We had a phenomenal turnout at our meeting on February with 20 in attendance with several new attendees and we filled the room at Steven-Henager College. Our topic for tonight was Penetration Testing using OpenVAS, the Open Vulnerability Assessment System, which is a framework of several services and tools offering a comprehensive and powerful vulnerability scanning and vulnerability management solution. Mic of Taos was our presenter. Before I start with the actual meeting report, a great thank you to Steven-Henager College for providing our meeting space and Taos of Boise for providing the Pizza, Soda, and cookies!
We did have some technical issues with the display in trying to get started but using another laptop where OpenVAS was installed, Mic got underway with his demonstration. OpenVAS is an open source product which is free for downloading and use. It is available as a stand-alone distribution, an virtual appliance, and can be installed from packages on a number of distributions. Tonight, openVAS was installed on Kali Linux 2016.1 64 Bit. The installation is somewhat time consuming as besides installing the required packges, it also installs the NVT’s of which there are thousands, and then once installed, it accesses the openVAS feed to get the latest and greatest NVT’s. NVT are Network Vulnerability Tests in the form of .nasl and .inc files which are basically text files that can be easily read and we explored those a bit tonight.
We started off at the command line and running openvas start followed by openvas-check-setup which verifies you openvas setup and any problem areas. There are a number of packages available at the command line that can be viewed by type openvas tab tab at the command line. Also the command line OpenVAS manager can be used for many tasks. One task Mic showed was creating a new user with the command “openvasmd –-create-user admin2 –role Admin” which created a new user named admin 2 with the role of Admin. On completion, it displayed an openvas generated password which is in UUID form. Openvasmd comes with both a help system as well as the man page 8, an administrative man page (man 8 openvasmd). Also useful in getting ready to use OpenVAS are utilities like netstat and nmap.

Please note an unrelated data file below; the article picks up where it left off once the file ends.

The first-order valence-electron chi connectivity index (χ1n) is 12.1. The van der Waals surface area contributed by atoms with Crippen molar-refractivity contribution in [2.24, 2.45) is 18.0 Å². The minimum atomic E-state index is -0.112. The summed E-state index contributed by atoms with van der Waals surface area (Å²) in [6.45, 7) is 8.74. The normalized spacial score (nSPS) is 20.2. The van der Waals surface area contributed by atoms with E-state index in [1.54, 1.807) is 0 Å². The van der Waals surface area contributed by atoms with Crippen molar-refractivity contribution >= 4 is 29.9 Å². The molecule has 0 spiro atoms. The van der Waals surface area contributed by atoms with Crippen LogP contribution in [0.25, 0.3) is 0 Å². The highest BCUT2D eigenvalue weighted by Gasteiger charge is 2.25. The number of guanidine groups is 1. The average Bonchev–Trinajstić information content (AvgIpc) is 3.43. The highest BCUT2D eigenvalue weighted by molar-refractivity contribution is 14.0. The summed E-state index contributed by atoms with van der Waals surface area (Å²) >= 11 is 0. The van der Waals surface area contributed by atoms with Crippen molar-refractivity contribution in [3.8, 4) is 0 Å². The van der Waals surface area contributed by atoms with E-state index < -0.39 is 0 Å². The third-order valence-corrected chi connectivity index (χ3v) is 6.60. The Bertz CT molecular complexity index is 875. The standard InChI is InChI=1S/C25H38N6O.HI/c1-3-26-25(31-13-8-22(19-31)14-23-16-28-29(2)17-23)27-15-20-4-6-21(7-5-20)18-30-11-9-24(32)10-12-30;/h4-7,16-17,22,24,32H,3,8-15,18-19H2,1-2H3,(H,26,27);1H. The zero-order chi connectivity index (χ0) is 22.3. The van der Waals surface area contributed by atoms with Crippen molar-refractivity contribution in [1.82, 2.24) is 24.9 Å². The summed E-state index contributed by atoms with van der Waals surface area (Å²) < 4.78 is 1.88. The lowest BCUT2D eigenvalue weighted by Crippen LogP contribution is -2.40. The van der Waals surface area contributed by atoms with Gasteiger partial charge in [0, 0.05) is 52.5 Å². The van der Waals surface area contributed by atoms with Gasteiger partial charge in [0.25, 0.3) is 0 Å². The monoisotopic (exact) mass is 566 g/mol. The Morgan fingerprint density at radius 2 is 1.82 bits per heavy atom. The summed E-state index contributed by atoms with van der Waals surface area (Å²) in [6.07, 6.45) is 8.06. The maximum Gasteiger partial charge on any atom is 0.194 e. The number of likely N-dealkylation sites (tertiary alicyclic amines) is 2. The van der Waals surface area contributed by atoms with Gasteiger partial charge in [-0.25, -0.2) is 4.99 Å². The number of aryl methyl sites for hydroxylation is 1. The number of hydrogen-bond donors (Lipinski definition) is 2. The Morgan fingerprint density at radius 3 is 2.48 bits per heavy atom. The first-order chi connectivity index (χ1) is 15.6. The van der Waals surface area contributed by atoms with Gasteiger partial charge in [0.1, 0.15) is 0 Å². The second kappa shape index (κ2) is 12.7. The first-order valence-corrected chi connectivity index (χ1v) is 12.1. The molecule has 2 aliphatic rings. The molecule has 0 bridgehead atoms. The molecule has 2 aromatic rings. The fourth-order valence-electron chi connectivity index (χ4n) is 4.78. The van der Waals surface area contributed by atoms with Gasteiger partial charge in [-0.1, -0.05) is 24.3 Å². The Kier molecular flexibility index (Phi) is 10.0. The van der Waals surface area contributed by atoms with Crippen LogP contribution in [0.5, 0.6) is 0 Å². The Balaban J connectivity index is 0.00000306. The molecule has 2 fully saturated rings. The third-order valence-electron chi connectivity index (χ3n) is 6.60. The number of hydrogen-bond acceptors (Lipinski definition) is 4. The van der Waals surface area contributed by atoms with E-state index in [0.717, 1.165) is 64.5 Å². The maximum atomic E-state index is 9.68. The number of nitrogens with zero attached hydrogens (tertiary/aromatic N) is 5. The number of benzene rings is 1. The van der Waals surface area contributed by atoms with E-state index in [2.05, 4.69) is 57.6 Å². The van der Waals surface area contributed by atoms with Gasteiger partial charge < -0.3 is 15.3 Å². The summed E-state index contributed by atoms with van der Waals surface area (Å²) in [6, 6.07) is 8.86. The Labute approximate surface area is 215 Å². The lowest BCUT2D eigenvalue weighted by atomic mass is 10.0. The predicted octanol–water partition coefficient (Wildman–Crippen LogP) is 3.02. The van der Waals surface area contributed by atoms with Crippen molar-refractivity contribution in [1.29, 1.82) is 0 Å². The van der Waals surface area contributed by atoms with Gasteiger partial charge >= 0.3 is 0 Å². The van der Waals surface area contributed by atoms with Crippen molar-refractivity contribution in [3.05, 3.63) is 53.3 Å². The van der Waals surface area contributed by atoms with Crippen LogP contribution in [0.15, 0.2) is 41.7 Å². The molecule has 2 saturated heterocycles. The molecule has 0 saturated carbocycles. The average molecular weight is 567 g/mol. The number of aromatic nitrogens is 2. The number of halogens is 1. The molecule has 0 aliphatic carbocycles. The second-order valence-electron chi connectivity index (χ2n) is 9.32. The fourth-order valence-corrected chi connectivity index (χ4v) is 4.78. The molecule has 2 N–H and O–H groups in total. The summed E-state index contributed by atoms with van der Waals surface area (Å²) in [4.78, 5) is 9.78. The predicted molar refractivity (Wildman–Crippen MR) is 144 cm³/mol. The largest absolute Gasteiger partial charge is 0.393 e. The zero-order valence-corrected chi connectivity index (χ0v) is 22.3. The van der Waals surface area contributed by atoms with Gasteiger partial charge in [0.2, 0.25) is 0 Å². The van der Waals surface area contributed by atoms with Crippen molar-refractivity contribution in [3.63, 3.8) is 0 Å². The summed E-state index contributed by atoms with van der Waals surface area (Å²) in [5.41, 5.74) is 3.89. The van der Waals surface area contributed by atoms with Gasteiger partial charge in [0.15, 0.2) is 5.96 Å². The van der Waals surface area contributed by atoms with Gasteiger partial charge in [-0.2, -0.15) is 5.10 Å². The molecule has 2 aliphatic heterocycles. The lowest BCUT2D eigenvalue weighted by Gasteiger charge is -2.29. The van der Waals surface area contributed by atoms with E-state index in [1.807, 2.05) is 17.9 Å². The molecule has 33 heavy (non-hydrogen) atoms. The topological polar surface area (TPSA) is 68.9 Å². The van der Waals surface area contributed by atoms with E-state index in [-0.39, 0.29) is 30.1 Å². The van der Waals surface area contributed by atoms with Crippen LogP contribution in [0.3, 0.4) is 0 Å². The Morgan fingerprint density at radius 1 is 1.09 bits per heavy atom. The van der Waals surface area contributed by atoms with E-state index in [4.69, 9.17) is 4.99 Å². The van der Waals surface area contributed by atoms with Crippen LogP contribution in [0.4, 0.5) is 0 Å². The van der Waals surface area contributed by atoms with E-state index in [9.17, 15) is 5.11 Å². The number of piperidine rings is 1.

OpenVAS comes with a web based management tool called the Greenbone Security Assistance where you can perform all the activities including configuration and administration, test (NVT’s) selection. It opens up with a quick start that allows you to immediately scan of an IP address and view the vulnerability report. The report gives the vulnerability accompanied with a description of the vulnerability, very easy to use. During Mic’s demo, we took a look at the .nasl files, scan management, scan targets and user management including groups and roles.
We finished up with deployment across the network for vulnerability testing including clients on specific machines and back channel use along with use in complex network environments such as multiple vlans.
Thanks to Mic for a great presentation on OpenVAS to spike our interest in Penetration Testing.
For our next meeting, we will continue with Kali Linux and the built in tools available in the Kali as well as explore Lazy Kali, an add-on to Kali that makes for a quick start in using Kali Linux. I have been working with Kali Linux 2016.1, the latest rolling release, and while it is not designed as a desktop, it can be installed and used that way, as well as penetration testing tool. I also have installed both Kali Linux and the Fedora 23 Security Spin on bootable USB thumb drives, which both feature Forensic Modes as well as the usual selection of testing tools. I will be demonstrating some of the tools available on these as well as building the Kali Linux Bootable USB with 8 gigabytes of persistent storage fully updated. I am still looking for those with pentest and forensic skills that would be willing to help with this presentation, particularly in demonstrating in how the tools might be used effectively. Drop me an email if you can help firstname.lastname@example.org
Our next meeting will be March 15th at 6:30 PM, at Stevens-Heneger College.